David Meyer feature image

David Meyer, Titan Machinery's CEO

David Meyer, Titan Machinery’s CEO, walked attendees at Titan Machinery Investor Day in New York’s NASDAQ building on December 12, 2017, through personal history and founding of the company, up through 2007 when the firm went public.

“I started the business right out of college in 1975 with a job with Case company, where I actually took 4-wheel tractors, which were pretty new back in 1975, around the upper Midwest. I put on tractor demonstrations, put on meetings at dinners, breakfast s and luncheons.

“What it gave me was a really good understanding of that 4-wheel drive product, but at the same time it gave an opportunity to meet dealers and Case dealers all over the upper Midwest to build relationships, build a relationship within the Case company itself. Later on that year 1975, really liking the retail business, I said, ‘If I'm going to be in this industry I want to be out there with the customers, with the farmers in the field.’

“Along with a fellow Case employee that I had traveled with, we left Case company and found a smaller dealership and in Wahpeton, N.D. We left Case company and went in and bought a minority interest with a dealer ready to retire — that's how he got started. In 1977, I moved 70 miles west with a greenfield opening and started the dealership. I hired one parts man, one mechanic and really started to build and grow the business in that town of Lisbon N.D.

“The nice thing about that was it gave me an opportunity to touch all those areas of the business. I sold machines in the daytime, I was a chief accountant, did the warranty claims, helped out in parts, helped out in service, and I actually even delivered some of the tractors in the evening. My wife, Candy, in the back here, she reminds us of the many dates we had in the delivery truck, semitruck, hauling tractors in the evening. Those are some of the most rewarding times, where we delivered a tractor, took the trade in and on the way back we pulled into another farm and sold it. We could just drop it off right there and we would actually sell that used one. That's pretty good turns right there.

“In 1980, we purchased the assets from that retiring dealer, to re-form the corporation and the C Corp that's Titan machinery today. I was an early pioneer of consolidation starting back in the 1980s, and the 1980s were interesting times. When Case and International merged in 1985, there were a lot of rooftops. If I had acquired a dealership, probably 2-3 other neighboring dealerships went dark and did not reopen again. There was a lot of dealer consolidation during the 1980s in addition to the OEM consolidation at that time. In 1985, Case Company and International Harvester merged. Right after that in 1986, they acquired Steiger’s 4-wheel drives, probably the most highly respected 4-wheel drive.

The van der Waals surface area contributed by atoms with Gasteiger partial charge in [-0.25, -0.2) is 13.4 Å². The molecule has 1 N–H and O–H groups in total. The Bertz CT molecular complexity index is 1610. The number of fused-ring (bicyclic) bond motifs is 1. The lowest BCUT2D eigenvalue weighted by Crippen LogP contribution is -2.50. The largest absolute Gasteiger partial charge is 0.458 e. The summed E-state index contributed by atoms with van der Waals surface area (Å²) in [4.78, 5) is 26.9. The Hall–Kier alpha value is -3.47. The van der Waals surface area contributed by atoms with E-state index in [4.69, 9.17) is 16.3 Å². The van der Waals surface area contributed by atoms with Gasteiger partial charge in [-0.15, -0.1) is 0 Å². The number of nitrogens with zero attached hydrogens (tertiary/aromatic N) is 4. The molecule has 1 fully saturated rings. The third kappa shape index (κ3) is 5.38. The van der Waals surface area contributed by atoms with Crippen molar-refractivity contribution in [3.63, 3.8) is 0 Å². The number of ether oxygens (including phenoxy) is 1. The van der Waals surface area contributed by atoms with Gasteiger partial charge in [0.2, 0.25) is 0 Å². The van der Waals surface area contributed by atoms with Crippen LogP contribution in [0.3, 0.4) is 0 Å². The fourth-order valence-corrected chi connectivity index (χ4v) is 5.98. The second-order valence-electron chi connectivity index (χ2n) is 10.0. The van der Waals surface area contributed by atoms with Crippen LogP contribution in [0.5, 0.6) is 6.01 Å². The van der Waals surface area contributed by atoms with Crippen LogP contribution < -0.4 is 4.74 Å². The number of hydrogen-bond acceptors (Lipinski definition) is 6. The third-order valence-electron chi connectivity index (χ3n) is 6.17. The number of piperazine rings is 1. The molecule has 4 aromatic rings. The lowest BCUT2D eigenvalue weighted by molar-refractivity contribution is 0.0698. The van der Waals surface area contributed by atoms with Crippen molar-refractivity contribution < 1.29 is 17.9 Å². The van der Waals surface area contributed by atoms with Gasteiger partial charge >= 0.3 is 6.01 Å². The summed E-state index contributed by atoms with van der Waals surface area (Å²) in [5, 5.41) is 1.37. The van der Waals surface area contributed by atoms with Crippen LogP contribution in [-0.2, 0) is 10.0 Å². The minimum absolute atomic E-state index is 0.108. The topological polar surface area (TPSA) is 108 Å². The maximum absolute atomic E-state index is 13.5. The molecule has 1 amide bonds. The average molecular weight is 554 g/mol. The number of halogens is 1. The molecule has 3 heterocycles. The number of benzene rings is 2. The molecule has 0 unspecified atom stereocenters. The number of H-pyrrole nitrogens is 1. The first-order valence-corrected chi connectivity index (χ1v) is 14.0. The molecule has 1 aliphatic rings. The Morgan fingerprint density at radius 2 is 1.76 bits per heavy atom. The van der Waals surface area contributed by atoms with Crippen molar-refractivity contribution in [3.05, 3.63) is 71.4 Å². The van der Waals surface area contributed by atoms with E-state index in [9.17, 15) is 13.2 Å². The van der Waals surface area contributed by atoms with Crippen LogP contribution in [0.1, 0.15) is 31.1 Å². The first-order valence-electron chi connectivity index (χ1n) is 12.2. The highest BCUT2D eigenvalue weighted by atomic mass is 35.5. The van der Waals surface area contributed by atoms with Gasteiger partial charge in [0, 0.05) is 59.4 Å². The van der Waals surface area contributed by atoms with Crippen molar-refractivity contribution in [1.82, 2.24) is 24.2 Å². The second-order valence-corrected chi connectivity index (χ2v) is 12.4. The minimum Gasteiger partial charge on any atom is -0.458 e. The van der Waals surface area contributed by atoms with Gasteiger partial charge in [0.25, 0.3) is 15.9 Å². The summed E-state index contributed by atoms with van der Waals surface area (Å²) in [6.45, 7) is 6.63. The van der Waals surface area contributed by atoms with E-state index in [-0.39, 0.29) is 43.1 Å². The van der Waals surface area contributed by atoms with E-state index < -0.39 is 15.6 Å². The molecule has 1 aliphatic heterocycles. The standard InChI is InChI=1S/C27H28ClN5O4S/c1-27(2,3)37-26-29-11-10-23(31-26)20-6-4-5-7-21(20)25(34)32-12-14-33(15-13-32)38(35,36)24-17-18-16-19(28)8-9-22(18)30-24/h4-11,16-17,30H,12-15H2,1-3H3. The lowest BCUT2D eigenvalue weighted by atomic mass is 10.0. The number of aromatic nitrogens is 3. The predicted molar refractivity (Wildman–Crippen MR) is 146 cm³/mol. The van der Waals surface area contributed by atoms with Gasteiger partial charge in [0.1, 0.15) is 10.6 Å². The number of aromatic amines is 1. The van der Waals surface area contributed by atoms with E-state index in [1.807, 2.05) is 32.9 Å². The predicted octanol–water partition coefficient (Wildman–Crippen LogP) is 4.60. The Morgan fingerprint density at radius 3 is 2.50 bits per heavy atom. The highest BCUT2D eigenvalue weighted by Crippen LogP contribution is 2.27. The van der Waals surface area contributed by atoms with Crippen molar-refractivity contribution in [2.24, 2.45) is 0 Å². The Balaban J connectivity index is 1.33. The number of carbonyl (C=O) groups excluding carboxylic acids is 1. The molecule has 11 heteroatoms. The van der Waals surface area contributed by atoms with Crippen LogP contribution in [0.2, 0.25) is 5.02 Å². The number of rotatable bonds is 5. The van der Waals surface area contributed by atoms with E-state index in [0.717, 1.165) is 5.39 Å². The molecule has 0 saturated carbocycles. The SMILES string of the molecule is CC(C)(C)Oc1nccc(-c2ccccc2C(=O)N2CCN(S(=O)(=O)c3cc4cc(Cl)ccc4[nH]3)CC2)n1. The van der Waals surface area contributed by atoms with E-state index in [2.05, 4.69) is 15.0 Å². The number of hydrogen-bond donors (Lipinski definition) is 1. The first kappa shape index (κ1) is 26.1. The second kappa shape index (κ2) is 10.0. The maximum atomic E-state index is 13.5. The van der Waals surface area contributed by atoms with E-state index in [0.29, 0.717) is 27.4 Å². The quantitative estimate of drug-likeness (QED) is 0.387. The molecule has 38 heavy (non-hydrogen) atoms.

“At the same time in 1986, Ford purchased New Holland and its harvesting equipment, balers, cattle equipment, mower conditioners and hay brands -- it was quite the merged runway and then they acquired the other big 4-wheel drive tractor, Versatile, made out of Winnipeg. Then some of the niche shortline companies like DMI, Concord, Tyler Sprayers were all acquired by Case IH. The new Ford Holland acquired Flexicoil air seeder.

“The 1990s were building years of solid growth profitability and becoming recognized as an industry's leader. I was on the Case IH Dealer Advisory board which is a group of dealers to help Case IH create and understand what products do we need, what are some of the challenges on the distribution side. I’ve been involved in industry association of past present of North Dakota Implement Dealerships Association and task force of American Equipment Dealer Associations, the Case Construction Dealer advisory board. During that period of time, the type of machinery dealerships under my control were recognized as some of the top performing dealerships and becoming known as some of the largest volume Case IH dealers in the country.

“The 2002-2003 timeframe was very pivotal because I started to recognize the limitations of how far you could take this business as a privately held company. There are considerable growth opportunities out there both in ag and construction dealerships, and I had great conviction that the foundation that we created could really achieve some greater scale.

“It was a fairly fragmented industry, a long runway of acquisition and I knew it was going to take additional capital to expand the management team. I’d met my partner Peter Christianson, here today, who was our CFO and retired now. We partnered up with Tony Christianson, not only Peter’s brother and investment banker, but we raised private equity capital and acquired the dealerships and construction dealerships and Fargo and Bismarck, and  acquired the New Holland construction dealership in Fargo. In 2003, at 13 stores, we went down this road to becoming a serious company. During the next few years, we continued to raise capital and execute on some very strategic acquisitions. Not only in North and South Dakota, Western Minnesota but actually during that time expanded into Iowa. Strategically if you're going to be in the farm equipment business and supplying corn and soybeans, what a great state.

“In 2006 we were recognized by Farm Equipment Magazine as the Dealer of the Year. That brings us up 10 years to where we decided to go public.”

Read more:

Titan Machinery: 10 Years After the IPO

Titan CEO on the Public Advantage: ‘Permanent Capital to Survive the Generations’